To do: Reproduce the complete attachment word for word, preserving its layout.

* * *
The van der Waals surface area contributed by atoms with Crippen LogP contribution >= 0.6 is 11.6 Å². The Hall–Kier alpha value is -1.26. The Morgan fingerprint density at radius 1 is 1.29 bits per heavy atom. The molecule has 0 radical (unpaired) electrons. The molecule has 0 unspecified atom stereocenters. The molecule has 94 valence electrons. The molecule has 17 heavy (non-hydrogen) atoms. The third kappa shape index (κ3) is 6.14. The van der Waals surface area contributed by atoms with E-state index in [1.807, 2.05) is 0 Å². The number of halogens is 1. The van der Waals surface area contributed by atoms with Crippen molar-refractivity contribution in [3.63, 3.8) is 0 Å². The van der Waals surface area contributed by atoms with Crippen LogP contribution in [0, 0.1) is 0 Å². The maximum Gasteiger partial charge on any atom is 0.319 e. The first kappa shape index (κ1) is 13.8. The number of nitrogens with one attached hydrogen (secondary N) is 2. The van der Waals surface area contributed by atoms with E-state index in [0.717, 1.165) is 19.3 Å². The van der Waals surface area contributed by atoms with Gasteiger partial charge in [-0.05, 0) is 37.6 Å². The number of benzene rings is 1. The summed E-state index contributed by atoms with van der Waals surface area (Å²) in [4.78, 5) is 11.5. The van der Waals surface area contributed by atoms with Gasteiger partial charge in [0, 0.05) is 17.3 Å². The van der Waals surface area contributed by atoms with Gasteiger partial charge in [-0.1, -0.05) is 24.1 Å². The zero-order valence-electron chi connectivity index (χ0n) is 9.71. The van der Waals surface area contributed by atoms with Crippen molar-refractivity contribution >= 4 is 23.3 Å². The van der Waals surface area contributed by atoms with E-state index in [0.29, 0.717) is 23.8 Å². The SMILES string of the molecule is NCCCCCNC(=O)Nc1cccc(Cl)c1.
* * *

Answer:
The van der Waals surface area contributed by atoms with Crippen LogP contribution >= 0.6 is 11.6 Å². The Hall–Kier alpha value is -1.26. The Morgan fingerprint density at radius 1 is 1.29 bits per heavy atom. The molecule has 0 radical (unpaired) electrons. The molecule has 0 unspecified atom stereocenters. The molecule has 94 valence electrons. The molecule has 17 heavy (non-hydrogen) atoms. The third kappa shape index (κ3) is 6.14. The van der Waals surface area contributed by atoms with E-state index in [1.807, 2.05) is 0 Å². The number of halogens is 1. The van der Waals surface area contributed by atoms with Crippen molar-refractivity contribution in [3.63, 3.8) is 0 Å². The van der Waals surface area contributed by atoms with Crippen LogP contribution in [0, 0.1) is 0 Å². The maximum Gasteiger partial charge on any atom is 0.319 e. The first kappa shape index (κ1) is 13.8. The number of nitrogens with one attached hydrogen (secondary N) is 2. The van der Waals surface area contributed by atoms with E-state index in [0.717, 1.165) is 19.3 Å². The van der Waals surface area contributed by atoms with Gasteiger partial charge in [-0.05, 0) is 37.6 Å². The number of benzene rings is 1. The summed E-state index contributed by atoms with van der Waals surface area (Å²) in [4.78, 5) is 11.5. The van der Waals surface area contributed by atoms with Gasteiger partial charge in [0, 0.05) is 17.3 Å². The van der Waals surface area contributed by atoms with Gasteiger partial charge in [-0.1, -0.05) is 24.1 Å². The zero-order valence-electron chi connectivity index (χ0n) is 9.71. The van der Waals surface area contributed by atoms with Crippen molar-refractivity contribution >= 4 is 23.3 Å². The van der Waals surface area contributed by atoms with E-state index in [0.29, 0.717) is 23.8 Å². The SMILES string of the molecule is NCCCCCNC(=O)Nc1cccc(Cl)c1.